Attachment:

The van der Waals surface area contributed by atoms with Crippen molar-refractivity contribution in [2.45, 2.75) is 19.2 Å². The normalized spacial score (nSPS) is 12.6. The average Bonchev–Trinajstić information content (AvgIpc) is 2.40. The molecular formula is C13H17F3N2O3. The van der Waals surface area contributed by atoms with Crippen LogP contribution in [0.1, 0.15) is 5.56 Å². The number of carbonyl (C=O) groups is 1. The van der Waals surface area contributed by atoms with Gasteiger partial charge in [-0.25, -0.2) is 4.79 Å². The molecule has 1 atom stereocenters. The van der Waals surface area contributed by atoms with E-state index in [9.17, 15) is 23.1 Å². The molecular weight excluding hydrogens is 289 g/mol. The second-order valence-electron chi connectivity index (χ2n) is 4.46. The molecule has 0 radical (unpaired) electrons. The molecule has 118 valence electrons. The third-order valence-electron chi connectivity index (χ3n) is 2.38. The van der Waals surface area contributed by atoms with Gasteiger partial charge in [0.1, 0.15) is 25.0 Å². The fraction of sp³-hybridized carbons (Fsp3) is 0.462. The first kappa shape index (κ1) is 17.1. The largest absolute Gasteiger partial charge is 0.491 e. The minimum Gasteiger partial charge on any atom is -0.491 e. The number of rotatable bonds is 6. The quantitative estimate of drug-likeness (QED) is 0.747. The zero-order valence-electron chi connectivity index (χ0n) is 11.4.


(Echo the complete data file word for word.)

The van der Waals surface area contributed by atoms with Crippen molar-refractivity contribution in [2.45, 2.75) is 19.2 Å². The normalized spacial score (nSPS) is 12.6. The average Bonchev–Trinajstić information content (AvgIpc) is 2.40. The molecular formula is C13H17F3N2O3. The van der Waals surface area contributed by atoms with Crippen LogP contribution in [0.1, 0.15) is 5.56 Å². The number of carbonyl (C=O) groups is 1. The van der Waals surface area contributed by atoms with Gasteiger partial charge in [-0.25, -0.2) is 4.79 Å². The molecule has 1 atom stereocenters. The van der Waals surface area contributed by atoms with E-state index in [9.17, 15) is 23.1 Å². The molecular weight excluding hydrogens is 289 g/mol. The second-order valence-electron chi connectivity index (χ2n) is 4.46. The molecule has 0 radical (unpaired) electrons. The molecule has 118 valence electrons. The third-order valence-electron chi connectivity index (χ3n) is 2.38. The van der Waals surface area contributed by atoms with Gasteiger partial charge in [0.1, 0.15) is 25.0 Å². The fraction of sp³-hybridized carbons (Fsp3) is 0.462. The first kappa shape index (κ1) is 17.1. The largest absolute Gasteiger partial charge is 0.491 e. The minimum Gasteiger partial charge on any atom is -0.491 e. The number of rotatable bonds is 6. The quantitative estimate of drug-likeness (QED) is 0.747. The zero-order valence-electron chi connectivity index (χ0n) is 11.4.